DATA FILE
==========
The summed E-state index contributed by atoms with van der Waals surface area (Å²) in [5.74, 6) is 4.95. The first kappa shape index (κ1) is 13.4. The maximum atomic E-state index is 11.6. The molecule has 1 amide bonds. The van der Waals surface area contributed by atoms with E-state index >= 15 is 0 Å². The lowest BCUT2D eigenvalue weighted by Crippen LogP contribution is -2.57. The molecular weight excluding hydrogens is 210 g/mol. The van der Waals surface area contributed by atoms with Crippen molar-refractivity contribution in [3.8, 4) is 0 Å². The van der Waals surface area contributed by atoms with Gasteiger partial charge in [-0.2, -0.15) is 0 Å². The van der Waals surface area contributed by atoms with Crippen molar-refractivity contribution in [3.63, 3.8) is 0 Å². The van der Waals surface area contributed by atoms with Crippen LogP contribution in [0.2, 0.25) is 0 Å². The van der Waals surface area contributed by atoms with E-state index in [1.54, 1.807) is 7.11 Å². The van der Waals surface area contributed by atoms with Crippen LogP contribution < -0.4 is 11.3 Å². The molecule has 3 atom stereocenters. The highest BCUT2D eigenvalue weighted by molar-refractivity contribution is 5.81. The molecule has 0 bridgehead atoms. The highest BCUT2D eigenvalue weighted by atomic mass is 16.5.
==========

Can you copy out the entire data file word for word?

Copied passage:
The summed E-state index contributed by atoms with van der Waals surface area (Å²) in [5.74, 6) is 4.95. The first kappa shape index (κ1) is 13.4. The maximum atomic E-state index is 11.6. The molecule has 1 amide bonds. The van der Waals surface area contributed by atoms with E-state index >= 15 is 0 Å². The lowest BCUT2D eigenvalue weighted by Crippen LogP contribution is -2.57. The molecular weight excluding hydrogens is 210 g/mol. The van der Waals surface area contributed by atoms with Crippen molar-refractivity contribution in [3.8, 4) is 0 Å². The van der Waals surface area contributed by atoms with Gasteiger partial charge in [-0.2, -0.15) is 0 Å². The van der Waals surface area contributed by atoms with Crippen molar-refractivity contribution in [3.63, 3.8) is 0 Å². The van der Waals surface area contributed by atoms with Crippen LogP contribution in [0.2, 0.25) is 0 Å². The van der Waals surface area contributed by atoms with E-state index in [1.54, 1.807) is 7.11 Å². The van der Waals surface area contributed by atoms with Crippen LogP contribution < -0.4 is 11.3 Å². The molecule has 3 atom stereocenters. The highest BCUT2D eigenvalue weighted by molar-refractivity contribution is 5.81. The molecule has 0 bridgehead atoms. The highest BCUT2D eigenvalue weighted by atomic mass is 16.5.